US Pharm. 2023;48(5):24-31.

ABSTRACT: In the United States, major depressive disorder (MDD) ranks second among all diseases and injuries as a cause of disability. The American Psychiatric Association clinical practice guideline provides recommendations for the treatment of MDD, with therapy options including selective serotonin reuptake inhibitors, serotonin-norepinephrine reuptake inhibitors, tricyclic antidepressants, atypical antidepressants, monoamine oxidase inhibitors, and others. There is currently no recommendation for the use of one agent over another, as side effects, tolerability, and previous medication trials are typically the driving factors in determining treatment. The recent FDA approval of Auvelity (dextromethorphan-bupropion) provides a fast-acting treatment option for MDD with minimal side effects.

In 2008, major depressive disorder (MDD) ranked as the third cause of disease burden worldwide by the World Health Organization (WHO), and in the United States, it ranks second among all diseases and injuries as a cause of disability.1,2 Moreover, the WHO projects that by 2030, MDD will rank as the number one cause of disease burden across the globe. It is a highly prevalent psychiatric disorder that affects women at a rate almost twice as high as in men. MDD is more common in people without interpersonal relationships and in those who are divorced, separated, or widowed. Individuals who suffer from MDD often have comorbid conditions, such as substance-use disorder, panic disorder, social anxiety disorder, and obsessive-compulsive disorder.2  MDD is diagnosed when an individual has a persistently low or depressed mood, anhedonia (a decreased interest in once-pleasurable activities), feelings of guilt or worthlessness, lack of energy, change in appetite, poor concentration, psychomotor retardation or agitation, sleep disturbances, or suicidal thoughts.2 According to the Diagnostic and Statistical Manual of Mental Disorders, 5th Edition, an individual must be experiencing a depressed mood or anhedonia causing social or occupational impairment, plus four of the other mentioned symptoms, to be diagnosed with MDD.2 MDD is believed to be multifactorial, including biological, genetic, environmental, and psychosocial factors.2 

Historically, MDD was considered mainly due to abnormalities in neurotransmitters, especially serotonin, norepinephrine, and dopamine. This has been proven by the use of different antidepressants for treatment, such as selective serotonin reuptake inhibitors (SSRIs), serotonin-norepinephrine reuptake inhibitors (SNRIs), and dopamine-norepinephrine reuptake inhibitors.2 However, recent theories postulate that MDD is associated primarily with complex neuroregulatory systems and neural circuits, causing secondary disturbances of neurotransmitter systems. Patients suffering from MDD have been found to have lower plasma, cerebrospinal fluid, and brain gamma-aminobutyric acid (GABA) levels. GABA, an inhibitory neurotransmitter, is considered to exert its antidepressant effect by inhibiting the ascending monoamine pathways, including the mesocortical and mesolimbic systems. Drugs that antagonize N-methyl-D-aspartate (NMDA) receptors have also been found   to have antidepressant properties.2 

In the first year of the COVID-19 pandemic, the prevalence of anxiety and depression increased globally by 25%,  according to the WHO.3 Today, many people remain unable to get the care and support that they need for both preexisting and newly developed mental health conditions. Stress is a well-established contributor to the development, onset, and severity of mental health disorders.4 Multiple stress factors may have contributed to increased anxiety and depression, including social isolation, constraints on people’s ability to work, fear of infection, grief, exhaustion, and financial worries during the pandemic.3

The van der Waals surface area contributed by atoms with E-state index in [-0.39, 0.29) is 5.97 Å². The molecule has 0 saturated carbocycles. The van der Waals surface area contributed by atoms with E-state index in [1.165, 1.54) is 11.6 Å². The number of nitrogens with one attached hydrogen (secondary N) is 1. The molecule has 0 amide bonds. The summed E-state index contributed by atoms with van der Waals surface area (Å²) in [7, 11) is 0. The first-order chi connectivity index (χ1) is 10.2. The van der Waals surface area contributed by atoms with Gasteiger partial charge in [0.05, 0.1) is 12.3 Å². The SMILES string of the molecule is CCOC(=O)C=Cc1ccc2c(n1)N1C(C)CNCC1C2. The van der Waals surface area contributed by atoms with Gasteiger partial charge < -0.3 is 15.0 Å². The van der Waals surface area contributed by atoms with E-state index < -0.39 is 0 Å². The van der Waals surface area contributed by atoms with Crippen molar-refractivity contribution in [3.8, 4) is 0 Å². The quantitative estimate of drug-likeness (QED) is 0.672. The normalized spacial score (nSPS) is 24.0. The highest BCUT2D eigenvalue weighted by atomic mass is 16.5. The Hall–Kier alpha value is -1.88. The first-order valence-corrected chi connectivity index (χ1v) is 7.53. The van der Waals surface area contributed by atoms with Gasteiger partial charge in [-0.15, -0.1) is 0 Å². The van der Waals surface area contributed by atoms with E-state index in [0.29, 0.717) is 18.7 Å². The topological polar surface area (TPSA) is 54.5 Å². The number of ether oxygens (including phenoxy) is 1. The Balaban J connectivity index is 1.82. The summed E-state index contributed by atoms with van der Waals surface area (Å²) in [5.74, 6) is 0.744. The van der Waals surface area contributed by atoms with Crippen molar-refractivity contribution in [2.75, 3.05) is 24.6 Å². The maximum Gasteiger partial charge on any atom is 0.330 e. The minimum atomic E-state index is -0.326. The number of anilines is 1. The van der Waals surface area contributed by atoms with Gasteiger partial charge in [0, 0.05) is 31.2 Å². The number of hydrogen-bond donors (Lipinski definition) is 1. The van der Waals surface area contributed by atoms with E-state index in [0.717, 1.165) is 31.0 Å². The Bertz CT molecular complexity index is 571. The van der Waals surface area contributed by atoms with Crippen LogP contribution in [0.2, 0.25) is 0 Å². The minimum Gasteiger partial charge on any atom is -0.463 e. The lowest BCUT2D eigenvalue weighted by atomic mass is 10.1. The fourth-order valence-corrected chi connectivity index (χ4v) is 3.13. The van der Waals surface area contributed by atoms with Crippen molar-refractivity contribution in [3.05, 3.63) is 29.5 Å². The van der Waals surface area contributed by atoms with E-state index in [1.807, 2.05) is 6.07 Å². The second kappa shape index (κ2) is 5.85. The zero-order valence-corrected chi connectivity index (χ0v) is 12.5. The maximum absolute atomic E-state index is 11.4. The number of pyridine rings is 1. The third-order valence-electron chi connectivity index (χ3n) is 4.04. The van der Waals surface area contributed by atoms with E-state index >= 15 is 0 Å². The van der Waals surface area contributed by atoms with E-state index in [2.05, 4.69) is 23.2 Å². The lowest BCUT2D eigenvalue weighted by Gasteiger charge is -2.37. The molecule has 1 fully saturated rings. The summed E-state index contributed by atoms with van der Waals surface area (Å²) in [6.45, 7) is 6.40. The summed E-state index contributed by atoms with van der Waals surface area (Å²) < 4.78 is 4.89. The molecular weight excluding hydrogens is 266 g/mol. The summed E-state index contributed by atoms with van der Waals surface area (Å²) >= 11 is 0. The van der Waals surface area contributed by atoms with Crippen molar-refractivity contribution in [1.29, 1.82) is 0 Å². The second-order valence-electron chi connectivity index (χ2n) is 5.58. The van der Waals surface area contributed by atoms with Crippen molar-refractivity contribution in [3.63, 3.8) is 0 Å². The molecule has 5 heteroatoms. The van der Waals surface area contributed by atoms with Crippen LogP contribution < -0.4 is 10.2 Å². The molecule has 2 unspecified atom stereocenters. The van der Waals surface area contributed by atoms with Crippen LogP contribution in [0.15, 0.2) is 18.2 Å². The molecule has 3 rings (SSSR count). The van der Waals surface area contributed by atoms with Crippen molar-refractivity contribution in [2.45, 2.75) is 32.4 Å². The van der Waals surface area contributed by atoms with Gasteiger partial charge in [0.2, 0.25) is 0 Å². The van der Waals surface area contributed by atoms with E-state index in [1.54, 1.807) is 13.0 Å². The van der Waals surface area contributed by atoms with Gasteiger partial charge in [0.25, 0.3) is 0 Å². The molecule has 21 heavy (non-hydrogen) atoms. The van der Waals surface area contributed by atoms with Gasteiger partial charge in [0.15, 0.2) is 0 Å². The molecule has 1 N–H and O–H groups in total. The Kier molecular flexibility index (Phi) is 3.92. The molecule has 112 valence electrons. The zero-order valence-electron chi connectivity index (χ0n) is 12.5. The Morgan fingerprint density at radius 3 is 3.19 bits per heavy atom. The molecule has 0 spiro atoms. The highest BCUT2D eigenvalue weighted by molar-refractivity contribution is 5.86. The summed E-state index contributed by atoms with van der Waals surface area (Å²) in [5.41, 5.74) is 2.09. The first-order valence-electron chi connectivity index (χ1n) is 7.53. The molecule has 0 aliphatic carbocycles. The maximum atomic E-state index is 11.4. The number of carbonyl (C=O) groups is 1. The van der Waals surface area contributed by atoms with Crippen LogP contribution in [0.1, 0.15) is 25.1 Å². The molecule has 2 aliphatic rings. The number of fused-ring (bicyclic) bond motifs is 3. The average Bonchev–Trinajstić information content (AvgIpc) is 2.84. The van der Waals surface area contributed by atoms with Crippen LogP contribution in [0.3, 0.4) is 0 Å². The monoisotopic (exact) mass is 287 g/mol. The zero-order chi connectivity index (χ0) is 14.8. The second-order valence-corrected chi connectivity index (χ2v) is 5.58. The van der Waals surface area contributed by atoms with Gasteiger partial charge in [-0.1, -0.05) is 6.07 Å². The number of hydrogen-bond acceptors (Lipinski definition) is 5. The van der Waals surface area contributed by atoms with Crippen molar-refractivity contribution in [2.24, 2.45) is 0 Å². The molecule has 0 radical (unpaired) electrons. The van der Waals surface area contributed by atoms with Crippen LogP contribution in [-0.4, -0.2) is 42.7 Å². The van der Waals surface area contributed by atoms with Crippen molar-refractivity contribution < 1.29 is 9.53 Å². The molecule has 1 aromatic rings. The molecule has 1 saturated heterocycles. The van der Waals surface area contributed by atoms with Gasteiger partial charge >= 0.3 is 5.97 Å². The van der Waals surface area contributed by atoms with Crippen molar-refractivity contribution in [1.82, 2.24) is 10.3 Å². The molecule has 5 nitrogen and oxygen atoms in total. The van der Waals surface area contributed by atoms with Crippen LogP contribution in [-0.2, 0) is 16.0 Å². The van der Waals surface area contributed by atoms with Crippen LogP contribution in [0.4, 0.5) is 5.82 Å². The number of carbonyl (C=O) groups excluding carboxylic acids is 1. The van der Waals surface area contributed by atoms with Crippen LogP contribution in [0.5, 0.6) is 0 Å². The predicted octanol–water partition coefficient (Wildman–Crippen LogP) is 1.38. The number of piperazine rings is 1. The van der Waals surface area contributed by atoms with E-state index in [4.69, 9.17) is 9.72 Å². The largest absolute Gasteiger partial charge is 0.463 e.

MDD can be managed with various treatment modalities, including pharmacologic, psychotherapeutic, interventional, and lifestyle modifications. Initial treatment of MDD includes medications and/or psychotherapy. FDA-approved medications for the treatment of MDD include SSRIs, SNRIs, serotonin modulators, atypical antidepressants, tricyclic antidepressants (TCAs), monoamine oxidase inhibitors (MAOIs), and other mood stabilizers.2 All antidepressants are believed to be equally effective but differ in their side-effect profiles. Treatment is usually based on the patient’s response and tolerability of medications. Three commonly used methods of psychotherapy include cognitive behavior therapy, interpersonal therapy, and supportive therapy. This article will focus on Auvelity (dextromethorphan-bupropion), a recently approved fast-acting medication for the treatment of MDD.

Depression Rating Scales

Rating scales are tools commonly used in psychiatric conditions to evaluate symptoms and measure the effectiveness of treatments. The British Journal of Psychiatry recommends the use of two rating scales in the management of depression: the Hamilton Depression Rating Scale (HAM-D) and the Montgomery-Asberg Depression Rating Scale (MADRS). The HAM-D is the most widely used numerical scale designed to screen for depression. The 17 items assessed include depressed mood, feelings of guilt, suicide, insomnia (early, middle, and late), work and activities, retardation, agitation, anxiety (psychological and/or somatic), gastrointestinal somatic symptoms (i.e., appetite), general somatic symptoms, sexual dysfunction, hypochondrias, weight loss, and insight. The classification of symptoms that may be difficult to obtain is scored on a scale of 0 to 2 (0-absent, 1-doubtful, 2-present). Classification of symptoms where more detail can be obtained is expanded on a scoring system of 0 to 4 (0-absent, 1-mild, 2-moderate, 3-severe, 4-incapacitating). Generally, the higher the score, the more severe the depression. Interpreting the HAM-D total score level of depression is defined as 0 to 13 mild, 14 to 17 mild to moderate, and >17 moderate to severe.12